Festuca campestris Rydb.
Cariboo - Fraser Fort George
Northeast - Peace Liard
Thompson - Okanagan
Engelmann Spruce-Subalpine Fir
Native plant community
Sociocultural and/or aesthetic
Rough fescue is not found in the native grasslands of the Peace Region.
One of the most productive native range grasses.
Rough fescue is a densely tufted, native perennial bunchgrass, and an important component of British Columbia’s native grasslands. The name rough refers to the rough edges of the leaves and stems. It has fibrous roots and is rarely rhizomatous. Plants spread from tufts growing at the edges of the crowns. Stems are 40 to 90 cm (16 to 35 in.) tall with no exposed nodes. Leaf blades may be flat or folded 10 to 60 cm (4 to 24 in.) long and 1.2 to 3.2 mm wide when flat. Dense basal leaves are dark green and produce large amounts of forage, while taller leafless stems produce the seed heads. Seed heads are mature in 90 to 95 days from the first growth in spring.
Rough fescue is native to British Columbia.
Rough fescue is a common dominant bunchgrass in grassland associations of south central and southeast British Columbia, and southern Alberta. It also occurs in Washington, Idaho, Oregon, Montana, and Colorado.
It occurs on moist to dry grasslands and forest openings in the steppe to subalpine zones.
Important forage for both wildlife and livestock. Used in grassland restoration and site rehabilitation.
Can be managed with proper utilization and periodic year-long rest. Continued defoliation during the latter part of the spring growth period can be detrimental to rough fescue.
Rough fescue is one of the highest yielding of British Columbia’s native grasses. Yields on excellent condition grasslands where it is dominant average more than 1,100 kg/ha (982 lb/acre) and can be as high as 2,700 kg/ha (2,411 lb/acre).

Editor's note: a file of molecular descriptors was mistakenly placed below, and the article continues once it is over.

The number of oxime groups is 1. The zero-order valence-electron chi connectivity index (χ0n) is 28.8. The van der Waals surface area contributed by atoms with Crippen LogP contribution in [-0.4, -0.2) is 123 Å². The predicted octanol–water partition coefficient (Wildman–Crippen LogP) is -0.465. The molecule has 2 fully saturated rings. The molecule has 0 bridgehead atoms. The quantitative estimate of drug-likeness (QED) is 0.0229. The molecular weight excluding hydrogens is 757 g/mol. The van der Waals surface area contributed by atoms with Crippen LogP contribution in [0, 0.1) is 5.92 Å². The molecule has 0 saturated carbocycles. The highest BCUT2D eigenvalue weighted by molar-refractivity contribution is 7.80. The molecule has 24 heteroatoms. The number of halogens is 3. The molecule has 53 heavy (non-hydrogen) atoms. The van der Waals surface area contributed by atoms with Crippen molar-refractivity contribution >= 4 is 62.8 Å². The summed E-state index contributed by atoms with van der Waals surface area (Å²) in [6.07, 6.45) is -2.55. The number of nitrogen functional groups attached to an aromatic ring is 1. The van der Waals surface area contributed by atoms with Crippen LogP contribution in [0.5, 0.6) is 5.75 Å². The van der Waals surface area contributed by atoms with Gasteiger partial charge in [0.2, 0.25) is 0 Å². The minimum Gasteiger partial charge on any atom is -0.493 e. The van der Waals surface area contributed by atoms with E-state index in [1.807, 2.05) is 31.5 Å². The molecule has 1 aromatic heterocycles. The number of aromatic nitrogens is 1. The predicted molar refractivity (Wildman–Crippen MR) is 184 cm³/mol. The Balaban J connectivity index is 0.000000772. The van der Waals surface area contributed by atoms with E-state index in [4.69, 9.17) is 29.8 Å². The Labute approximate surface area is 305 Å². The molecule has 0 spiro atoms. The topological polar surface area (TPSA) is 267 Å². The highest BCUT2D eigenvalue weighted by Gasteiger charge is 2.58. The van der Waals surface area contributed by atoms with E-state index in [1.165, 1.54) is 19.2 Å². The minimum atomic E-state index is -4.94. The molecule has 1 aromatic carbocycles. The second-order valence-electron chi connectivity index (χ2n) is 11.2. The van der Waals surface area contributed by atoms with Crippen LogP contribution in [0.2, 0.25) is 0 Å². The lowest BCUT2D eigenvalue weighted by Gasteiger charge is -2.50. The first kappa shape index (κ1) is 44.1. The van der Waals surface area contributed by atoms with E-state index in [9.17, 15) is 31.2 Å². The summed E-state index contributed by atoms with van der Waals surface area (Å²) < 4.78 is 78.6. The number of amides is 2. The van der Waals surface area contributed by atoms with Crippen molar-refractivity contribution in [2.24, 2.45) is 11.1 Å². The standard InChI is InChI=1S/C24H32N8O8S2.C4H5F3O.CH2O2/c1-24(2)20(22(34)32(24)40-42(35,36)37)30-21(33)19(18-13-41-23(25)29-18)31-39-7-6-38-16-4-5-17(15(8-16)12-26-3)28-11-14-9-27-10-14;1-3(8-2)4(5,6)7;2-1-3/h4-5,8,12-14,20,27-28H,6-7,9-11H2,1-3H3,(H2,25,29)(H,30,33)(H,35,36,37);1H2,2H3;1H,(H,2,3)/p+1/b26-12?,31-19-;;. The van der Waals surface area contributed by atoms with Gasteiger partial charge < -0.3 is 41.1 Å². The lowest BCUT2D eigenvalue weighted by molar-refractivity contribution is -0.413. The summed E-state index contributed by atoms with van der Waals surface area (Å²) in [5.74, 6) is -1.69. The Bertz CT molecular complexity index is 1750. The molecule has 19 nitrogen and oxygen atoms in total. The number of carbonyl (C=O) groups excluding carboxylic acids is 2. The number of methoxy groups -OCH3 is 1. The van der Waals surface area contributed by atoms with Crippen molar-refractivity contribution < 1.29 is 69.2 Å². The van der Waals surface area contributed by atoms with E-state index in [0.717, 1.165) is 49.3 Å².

Rough fescue has fairly good palatability and is readily grazed. Rough fescue has different forage and palatability levels in different regions. It cures on the stem but early frosts may interfere with the curing process.
Rough fescue is long lived.
Good persistence once established, and when managed appropriately.
It is competitive when well established in naturally occurring native plant communities.
Low weed resistance when it is being established. Established stands have much higher weed resistance.
Can provide high protection from erosion once established. Slow establishment limits use in critical erosion control situations.
Rough fescue has low drought tolerance.
Rough fescue requires a frost free period of at least 90 days.
Rough fescue prefers medium- to coarse-textured soils.
Rough fescue has low tolerance to flooding.
Rough fescue can tolerate soil pH levels of 6 to 8.
Rough fescue has intermediate shade tolerance.
Emergence is poor despite high germination rates. Rough fescue has moderate seedling vigour. Stand development is slow. Fourteen years after pipeline restoration in Alberta, seeded rough fescue cover is 50% of control sites.
Broadcast seeding using the Kinsella Accuroller (roller and imprinter) was reasonably successful in a major pipeline restoration project in Alberta.
Suitable with early- to mid-succession native species.
Grazing management is required for rough fescue to establish and persist.